Passage migrant/Winter visitor
Found at Neolithic WF16
The Common Teal usually inhabits a wide range of wetlands and so comes to Wadi Faynan as a passage migrant, likely stopping at the irrigation pools across the landscape.
Its peak migration season is October to November, when it travels south, and March to April, when it goes north. Small waterfowl, like the Common Teal, have been an important part of the culture of the southern Levant for thousands of years. They were even hunted from the earliest period, with their bones found at the archaeological site of Mallaha, dated to the Natufian period between 15,000 and 12,000 years ago. The Common Teal was also found amongst the bird remains at the site of WF16, demonstrating that the people of Neolithic Wadi Faynan were also catching, and probably eating, the species between 12,000 and 10,000 years ago.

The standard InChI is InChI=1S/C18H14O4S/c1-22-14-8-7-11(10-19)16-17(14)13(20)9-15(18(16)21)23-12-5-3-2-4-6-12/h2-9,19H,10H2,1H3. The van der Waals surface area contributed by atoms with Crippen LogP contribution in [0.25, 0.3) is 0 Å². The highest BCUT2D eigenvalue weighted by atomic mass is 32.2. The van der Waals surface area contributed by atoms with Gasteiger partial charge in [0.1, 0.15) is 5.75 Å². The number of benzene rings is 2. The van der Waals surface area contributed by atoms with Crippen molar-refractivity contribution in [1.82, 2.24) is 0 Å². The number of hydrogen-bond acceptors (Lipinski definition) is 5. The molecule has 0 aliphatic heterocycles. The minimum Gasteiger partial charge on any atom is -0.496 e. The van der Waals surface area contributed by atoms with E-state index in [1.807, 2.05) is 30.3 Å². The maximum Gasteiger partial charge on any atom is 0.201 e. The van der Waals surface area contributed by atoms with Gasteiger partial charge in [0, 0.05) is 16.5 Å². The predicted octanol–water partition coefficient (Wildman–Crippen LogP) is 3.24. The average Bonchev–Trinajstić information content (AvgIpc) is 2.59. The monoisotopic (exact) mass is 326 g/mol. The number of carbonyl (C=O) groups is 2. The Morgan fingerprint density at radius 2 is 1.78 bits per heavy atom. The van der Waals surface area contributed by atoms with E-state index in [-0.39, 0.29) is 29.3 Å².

Image credit: ‘Common Teal’ by Alpsdake at Wikimedia Commons, CC BY-SA 3.0